Activists on both sides of the abortion debate have reacted to news that U.S. Supreme Court Justice Stephen Breyer will retire at the end of the court’s term, warning that the “stakes have never been higher.”
First appointed to the nation’s high court in 1994 by President Bill Clinton, the 83-year-old is the oldest justice on the bench and the longest-serving of the court’s three liberals.
News of his impending retirement, reported by NBC News Wednesday, comes as Democrats have a narrow 50-50 majority in the U.S. Senate, with Vice President Kamala Harris casting the tie-breaking vote in favor of Democrats. The forthcoming vacancy gives President Joe Biden his first opportunity to appoint a Supreme Court justice since taking office last year.
Additionally, the news of Breyer’s decision to retire is breaking as the Supreme Court is expected to make a ruling in the major abortion case Dobbs v. Jackson Women’s Health Organization before the end of its current term. With abortion being a hot-button issue that frequently finds itself in front of the court, Breyer had authored recent Supreme Court opinions that struck down pro-life laws in Louisiana and Texas.
Marjorie Dannenfelser, president of the grassroots pro-life lobbying organization Susan B. Anthony List, lamented that “Biden has promised to only appoint justices who support abortion on demand through birth.” She vowed to “vigorously oppose the president’s nominee” if he follows through on the promise.
“The news of this vacancy comes as we await the Court’s ruling in Dobbs this summer followed by the pivotal midterm elections,” Dannenfelser added. “The stakes have never been higher in the fight to secure legal protections for unborn children and return the issue back to the people to decide through their elected representatives, not unelected judges.”
Alexis McGill Johnson, the president of the country’s largest abortion provider Planned Parenthood, tweeted her gratitude for Justice Breyer’s “service to our nation.”
“His retirement comes when access to abortion is under attack like never before,” she said. ‘We call on President Biden to nominate a candidate who will be a bold force and protect our health and rights.”
Franklin Graham, the son of the late evangelist Billy Graham and leader of the evangelical humanitarian organization Samaritan’s Purse, urged his followers to “pray for the next nominee.”
“We need someone who fears God and who supports and protects the U.S. Constitution,” the pro-life evangelist stated in a Facebook post.
The pro-choice advocacy group NARAL tweeted that the Breyer retirement is a “chance to shape the Court for decades to come.”
“We’re looking forward to having another reproductive freedom champion on the Supreme Court,” the organization asserted.
“It’s time for a Black woman Supreme Court Justice,” NARAL declared. “We’re ready to meet this moment and ensure a reproductive freedom champion ends up on the bench.”
NARAL’s comments reflect Biden’s pledge during the 2020 presidential campaign to nominate an African American woman to the Supreme Court.
White House Press Secretary Jen Psaki indicated that the president stood by his promise at a White House press briefing Wednesday. Unlike former President Donald Trump, Biden has not publicly released a list of jurists he would choose from when making a Supreme Court appointment.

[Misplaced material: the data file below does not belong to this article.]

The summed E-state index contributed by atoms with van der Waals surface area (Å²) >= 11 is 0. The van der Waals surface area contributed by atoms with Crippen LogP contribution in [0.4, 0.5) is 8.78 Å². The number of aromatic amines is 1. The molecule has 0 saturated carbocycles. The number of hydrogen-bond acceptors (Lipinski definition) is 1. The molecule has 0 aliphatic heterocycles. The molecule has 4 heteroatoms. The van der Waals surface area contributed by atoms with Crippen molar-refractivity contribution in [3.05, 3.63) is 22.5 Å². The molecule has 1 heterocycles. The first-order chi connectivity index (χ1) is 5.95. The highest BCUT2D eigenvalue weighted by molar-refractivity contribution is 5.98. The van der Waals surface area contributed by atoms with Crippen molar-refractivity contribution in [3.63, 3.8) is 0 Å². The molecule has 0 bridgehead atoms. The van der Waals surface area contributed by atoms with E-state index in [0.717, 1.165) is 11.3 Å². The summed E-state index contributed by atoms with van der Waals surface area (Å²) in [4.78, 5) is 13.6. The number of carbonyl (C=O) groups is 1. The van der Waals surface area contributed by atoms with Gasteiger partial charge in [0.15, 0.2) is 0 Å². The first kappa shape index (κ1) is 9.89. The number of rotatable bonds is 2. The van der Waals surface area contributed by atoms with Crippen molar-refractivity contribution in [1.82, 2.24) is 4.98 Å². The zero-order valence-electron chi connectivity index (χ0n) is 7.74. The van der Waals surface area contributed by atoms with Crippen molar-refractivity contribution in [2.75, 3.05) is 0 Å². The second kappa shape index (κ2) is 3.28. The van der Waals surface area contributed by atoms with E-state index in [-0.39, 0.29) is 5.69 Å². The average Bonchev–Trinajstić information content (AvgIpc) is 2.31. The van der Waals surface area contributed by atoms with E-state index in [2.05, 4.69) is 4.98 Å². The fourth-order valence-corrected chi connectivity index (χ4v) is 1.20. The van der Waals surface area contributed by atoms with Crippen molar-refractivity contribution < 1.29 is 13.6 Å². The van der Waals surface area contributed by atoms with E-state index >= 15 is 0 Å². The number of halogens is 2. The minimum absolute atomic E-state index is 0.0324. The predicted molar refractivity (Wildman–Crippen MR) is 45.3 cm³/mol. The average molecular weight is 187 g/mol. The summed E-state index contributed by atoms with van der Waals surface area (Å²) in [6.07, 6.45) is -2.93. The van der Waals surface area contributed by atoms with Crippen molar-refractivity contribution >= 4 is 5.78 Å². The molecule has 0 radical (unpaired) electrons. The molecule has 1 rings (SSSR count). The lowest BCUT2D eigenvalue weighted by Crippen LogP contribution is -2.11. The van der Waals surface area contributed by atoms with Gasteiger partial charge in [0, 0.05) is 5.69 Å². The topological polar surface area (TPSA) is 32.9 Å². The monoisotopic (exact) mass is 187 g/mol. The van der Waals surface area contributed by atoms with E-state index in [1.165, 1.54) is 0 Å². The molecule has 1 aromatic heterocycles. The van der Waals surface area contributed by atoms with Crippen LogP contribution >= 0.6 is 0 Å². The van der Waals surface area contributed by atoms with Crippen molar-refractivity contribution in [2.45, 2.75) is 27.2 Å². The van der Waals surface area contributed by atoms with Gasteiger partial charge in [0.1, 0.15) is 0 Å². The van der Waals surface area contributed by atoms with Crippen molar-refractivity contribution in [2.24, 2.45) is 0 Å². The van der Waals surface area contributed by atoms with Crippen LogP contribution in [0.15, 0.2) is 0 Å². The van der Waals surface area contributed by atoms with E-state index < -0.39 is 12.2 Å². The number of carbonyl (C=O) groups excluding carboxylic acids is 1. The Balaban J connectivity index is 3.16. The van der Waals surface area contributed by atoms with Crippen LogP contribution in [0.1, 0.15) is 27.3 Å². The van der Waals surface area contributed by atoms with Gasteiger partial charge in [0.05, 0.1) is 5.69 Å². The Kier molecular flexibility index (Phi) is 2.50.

The anticipated replacement of Breyer with another liberal justice appointed by a Democratic president will not change the balance of the court, which consists of three justices appointed by Democrats and six justices appointed by Republicans.
Supreme Court confirmation votes have become increasingly partisan over the years. Eighty-seven senators voted to confirm Breyer to the Supreme Court in 1994, compared to nine who voted against his confirmation. Breyer’s confirmation vote reflects that a majority of Senate Republicans supported his nomination.
Nearly two decades later, only a handful of Senate Republicans supported both of Democratic President Barack Obama’s appointments to the Supreme Court. Nine Senate Republicans supported Obama’s nomination of Justice Sonia Sotomayor in 2009, while only five Republicans voted to confirm Supreme Court Justice Elena Kagan to the bench in 2010.
Just two of the Senate Republicans who voted for both of Obama’s nominees, Susan Collins of Maine and Lindsey Graham of South Carolina, remain in office.
The votes to confirm all three of President Donald Trump’s Supreme Court nominees were even more partisan. Just three Democrats supported Neil Gorsuch’s confirmation in 2017. That number declined to one by Brett Kavanaugh’s nomination to the court in 2018. No Senate Democrat voted to confirm Amy Coney Barrett to the bench in 2020.
Biden’s Supreme Court nominee would need to secure the support of all 50 Senate Democrats, which is not a guarantee. In the two most recent Supreme Court nominations, one member of the president’s party voted with most or all members of the opposing party to oppose the nomination. In an evenly divided Senate, one Senate Democrat joining with all Senate Republicans in voting against confirmation would be enough to sink the nomination.
Whoever Biden nominates to fill Breyer’s seat will first undergo confirmation hearings in the Senate Judiciary Committee, which is evenly split between Democrats and Republicans. The full Senate will weigh in if the nominee makes it out of the committee. Senate Judiciary Committee Chairman Dick Durbin announced his intention to move “the President’s nominee through expeditiously through the Committee.”
Ryan Foley is a reporter for The Christian Post. He can be reached at: firstname.lastname@example.org